How data & observations led to boosts in clinical capacity, patient satisfaction
In just seven days, one clinic slashed phone call volume by nearly 60 percent and hang-ups to less than 10 percent – without changes to job titles, pay ranges, staff size, or doctors’ point persons. Healthcare Process Improvement Leader Amy Lueb explains.
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What are the most common patient complaints? Well, if you’ve ever been on the receiving end, you probably know that most are about the administrative parts of a hospital or clinic.
For instance, how often have you heard complaints about difficulties in reaching a staff member on the phone? Or how an appointment never starts on time?
If you’re an administrator, you may have tried quick fixes such as:
- Having more people on the phones
- More staff training
- Online pre-registration and new-patient paperwork
- Asking patients to arrive for appointments 15 to 20 minutes early
But, in my experience, even after enacting these solutions, patient complaints usually don’t change. The reason: administrators didn’t address the right issue in the first place.
Without more information, patient complaints can actually lead us away from the real, underlying problem. And sometimes, without knowing it, we make up stories to understand the patient’s experience. For example, our knee-jerk reaction to phone complaints is to just put more people on the telephones. But, more isn’t always the solution. Instead, it’s important first to collect data about possible causes.
Analyzing a practice’s telephone troubles
Let’s walk through an example of why solutions based on data and observations are more effective.
We worked with a clinic receiving patient complaints the staff never answered phone calls or responded to voicemails. If someone did call patients back, it wasn’t until several days later. To give some context, this clinic had about 30 available appointment slots a day and 15 administrative, non-management staff. They ran at about 65 percent capacity and had a cancellation rate of less than 5 percent.
We took a look at the clinic’s internal data and here’s what we found:
- 75 percent of incoming calls were transferred to other associates
- The call abandonment rate was greater than 20 percent (in contrast to general standards less than 5 percent).
- Call volume was about 800 calls per week, with a steady daily increase through the week.
We also observed the staff at work to see any behaviors or processes contributing to the problems. Our observations revealed that:
- First, a majority of calls were for new or follow-up appointments, not clinical questions
- Associates were giving out their direct numbers for patients to circumvent the phone system
- People would call the clinic multiple times daily
- There was no process for returning calls left in certain voice mail queue
- Each provider had one administrative person responsible for scheduling all of that doctor’s appointments and surgeries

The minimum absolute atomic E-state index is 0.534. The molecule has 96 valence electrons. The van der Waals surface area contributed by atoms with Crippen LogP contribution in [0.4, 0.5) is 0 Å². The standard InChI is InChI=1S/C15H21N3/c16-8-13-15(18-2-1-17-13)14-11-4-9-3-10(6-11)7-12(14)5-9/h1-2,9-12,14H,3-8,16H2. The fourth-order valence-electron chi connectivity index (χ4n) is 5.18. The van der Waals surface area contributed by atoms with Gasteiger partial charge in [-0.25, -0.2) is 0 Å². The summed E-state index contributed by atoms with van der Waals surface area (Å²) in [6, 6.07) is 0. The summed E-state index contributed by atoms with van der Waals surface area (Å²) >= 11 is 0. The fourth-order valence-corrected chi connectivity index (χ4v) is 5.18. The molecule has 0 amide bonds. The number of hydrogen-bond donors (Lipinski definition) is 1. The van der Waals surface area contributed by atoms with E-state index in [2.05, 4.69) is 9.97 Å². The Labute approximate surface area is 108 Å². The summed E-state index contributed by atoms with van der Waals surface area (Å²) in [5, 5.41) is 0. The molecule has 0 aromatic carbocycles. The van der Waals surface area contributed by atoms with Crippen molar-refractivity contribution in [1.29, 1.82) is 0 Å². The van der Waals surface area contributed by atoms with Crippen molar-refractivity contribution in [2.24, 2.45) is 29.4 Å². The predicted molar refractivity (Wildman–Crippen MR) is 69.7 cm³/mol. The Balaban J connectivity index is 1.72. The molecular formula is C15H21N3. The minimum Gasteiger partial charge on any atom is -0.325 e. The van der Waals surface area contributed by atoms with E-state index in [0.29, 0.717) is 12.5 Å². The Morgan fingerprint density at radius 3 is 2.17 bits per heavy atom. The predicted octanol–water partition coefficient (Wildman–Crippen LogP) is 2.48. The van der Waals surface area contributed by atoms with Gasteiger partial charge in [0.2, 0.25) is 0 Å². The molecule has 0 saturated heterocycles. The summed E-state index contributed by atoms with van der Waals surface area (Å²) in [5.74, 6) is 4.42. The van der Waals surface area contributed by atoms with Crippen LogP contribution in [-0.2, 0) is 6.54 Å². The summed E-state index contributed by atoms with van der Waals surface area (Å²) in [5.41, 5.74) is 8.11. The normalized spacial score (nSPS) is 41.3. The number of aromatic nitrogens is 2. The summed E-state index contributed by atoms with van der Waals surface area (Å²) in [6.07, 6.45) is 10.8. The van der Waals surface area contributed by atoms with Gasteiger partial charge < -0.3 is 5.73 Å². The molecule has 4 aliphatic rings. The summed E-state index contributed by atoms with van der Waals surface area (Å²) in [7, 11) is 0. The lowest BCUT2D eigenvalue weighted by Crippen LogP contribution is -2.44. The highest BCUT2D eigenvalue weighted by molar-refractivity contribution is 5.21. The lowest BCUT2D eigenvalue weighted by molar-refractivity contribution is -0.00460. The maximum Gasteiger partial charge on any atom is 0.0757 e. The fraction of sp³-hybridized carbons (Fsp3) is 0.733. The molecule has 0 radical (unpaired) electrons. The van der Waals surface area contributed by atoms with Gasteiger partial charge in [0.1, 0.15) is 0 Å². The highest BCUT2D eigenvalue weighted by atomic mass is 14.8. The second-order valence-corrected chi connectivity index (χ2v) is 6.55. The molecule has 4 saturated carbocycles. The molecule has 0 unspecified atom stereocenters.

- All administrative associates, no matter title, job description or tasking, were required to be logged on and answering phone calls while they were in the office
- The differences in the type of appointments being scheduled were also minimal.
These observations and data revealed several issues:
First, when a patient called the clinic, the likelihood of reaching a medical assistant or nurse assigned to the patient’s doctor was small – hence the high transfer rate. If the patient did reach the right staff member, the likelihood was small that the staffer wasn’t on the phone with another patient, creating a high volume of voicemails and high abandonment rates.
Second, when the patients called a staffer on a direct line, more often than not the staff member logged off the phone system to answer, because they knew it was a patient under the staffer’s care. This habit was a breach of established standards and process.
And lastly, since most patients weren’t able to reach the right person on first try, patients subsequently called the clinic multiple times a day make appointments, increasing the phone call volume by 50 to 75 percent.
Now you can understand why merely adding more staff wouldn’t fix the problem. The real issue was not staff capacity, but getting the patient to the right person on the first call.
Creating an action plan
As soon as we identified this pain point, the clinic created an action plan.
They decided to create a mini phone center with only three associates to schedule all appointments. Doctors were still able to keep their point persons, but this person no longer managed appointment scheduling. All these changes required was a rearrangement of job tasks. The clinic made no changes to staff job titles or pay ranges, and the clinic did not hire more staff.
In the first week following the changes, call volume fell by almost 60 percent and call abandonment rate decreased to less than 10 percent. The clinic suddenly had more capacity for new physicians coming into the practice. Over the next few weeks, patients noted the ease of the improved scheduling process.
Customer feedback and comments are very important to the success of any business, but if you just try to Band-Aid each symptom, you will never truly solve anything and the disease will continue to grow. Look for data aligned with observations to drive how to put in place effective and productive solutions the first time.